The UKSK vertical launch system will allow the replacement of the Granit and SS-N-14 with similar or better missiles... depending on the actual range of the Oniks... its electronics are from the mid 1990s and have probably already been updated several times... note the RVV-MD is an R-73 with modern digital processors and upgraded parts including a new rocket motor, so I don't see why they wouldn't upgrade the Onix too.

    The Redut SAM system would be an ideal replacement for the Rif-M, and either more Redut bins with 40km range and 120km range missiles replacing the Klinok or an updated Klinok or Pantsir-S1 could replace Klinok and Kashtan-M.

    The 130mm twin guns could be replaced by the new 152mm twin gun turret based on Coalition, which would allow a significant range increase plus Glonass guided shells, which would be a significant step forward.

    This would require a radar upgrade and some electronics.

    The question is, will they make the overhaul simple and quick and cheap and then apply it to Peter the Great, and leave a deeper upgrade to later when they have built a few medium sized ships like Destroyers... remember so far they are building Corvettes and slowly putting together Frigates.

    Certainly getting Sigma installed on the Kirovs would be vital if they see them as being the flagships for the northern and pacific fleet... they are installing Sigma on everything including Corvettes, so their flagships need it.

    Obviously the UKSK is also capable of carrying long heavy missiles including the Kh-101 and Kh-102 and the Kirov (Orlan) class would be ideal platforms for such missiles... there are not many countries with air forces that can fly 5,000km offshore to take on the ship that is launching 5,500km range cruise missiles at their ports... even if it was alone it could take on quite a large number of aircraft at once.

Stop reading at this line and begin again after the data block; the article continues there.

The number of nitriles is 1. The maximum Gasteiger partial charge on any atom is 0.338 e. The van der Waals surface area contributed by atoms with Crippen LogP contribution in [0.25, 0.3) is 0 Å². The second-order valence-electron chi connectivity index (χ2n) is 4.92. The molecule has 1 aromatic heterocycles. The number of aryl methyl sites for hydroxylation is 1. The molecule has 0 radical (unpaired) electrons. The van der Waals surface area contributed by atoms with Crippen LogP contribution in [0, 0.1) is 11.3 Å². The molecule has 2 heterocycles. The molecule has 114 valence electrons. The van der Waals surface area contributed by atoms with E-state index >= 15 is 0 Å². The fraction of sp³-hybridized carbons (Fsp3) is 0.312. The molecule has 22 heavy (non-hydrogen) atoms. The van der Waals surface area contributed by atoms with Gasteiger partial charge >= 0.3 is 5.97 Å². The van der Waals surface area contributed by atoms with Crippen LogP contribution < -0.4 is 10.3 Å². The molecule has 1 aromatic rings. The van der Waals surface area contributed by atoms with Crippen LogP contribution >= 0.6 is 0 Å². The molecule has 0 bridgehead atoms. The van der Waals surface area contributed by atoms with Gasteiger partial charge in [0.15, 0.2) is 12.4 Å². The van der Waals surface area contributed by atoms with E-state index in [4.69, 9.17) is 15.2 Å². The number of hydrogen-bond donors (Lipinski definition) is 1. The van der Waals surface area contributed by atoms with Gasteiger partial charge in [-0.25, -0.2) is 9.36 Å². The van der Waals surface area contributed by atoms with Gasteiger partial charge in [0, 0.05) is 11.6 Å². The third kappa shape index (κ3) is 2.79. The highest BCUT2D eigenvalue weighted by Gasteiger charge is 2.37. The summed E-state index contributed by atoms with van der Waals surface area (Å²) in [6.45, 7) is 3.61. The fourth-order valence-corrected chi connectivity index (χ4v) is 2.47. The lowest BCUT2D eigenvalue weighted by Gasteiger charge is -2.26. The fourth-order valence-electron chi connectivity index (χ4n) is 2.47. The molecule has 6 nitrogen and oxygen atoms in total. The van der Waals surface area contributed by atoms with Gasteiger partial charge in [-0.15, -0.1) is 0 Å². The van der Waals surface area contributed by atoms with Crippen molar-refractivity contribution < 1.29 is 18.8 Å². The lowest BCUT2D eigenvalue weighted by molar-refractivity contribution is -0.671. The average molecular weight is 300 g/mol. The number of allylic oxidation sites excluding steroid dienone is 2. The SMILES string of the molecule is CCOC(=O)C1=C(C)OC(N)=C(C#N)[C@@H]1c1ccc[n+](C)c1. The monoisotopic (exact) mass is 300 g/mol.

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    Re: Upgraded Kirov class: Project 11442 [Admiral Nakhimov]

    Post  TR1 on Fri Dec 09, 2011 12:24 pm

    What I want to know is if Clubs with the supersonic final stage are going to be procured, and the range possible with them. Very potent weapon.

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    Re: Upgraded Kirov class: Project 11442 [Admiral Nakhimov]

    Post  GarryB on Fri Dec 09, 2011 9:22 pm

    Well if the Klubs for export have a range of 220km and 300km for the subsonic and supersonic versions respectively, and the 300km range Klub in Russian service has a range of 2,000km, then I would suspect that the supersonic missile would have a range on the order of 1,000-1,200km or so.

    The problem of course is the fact that a subsonic missile with a range of that magnitude will have problems with a moving target such as a ship.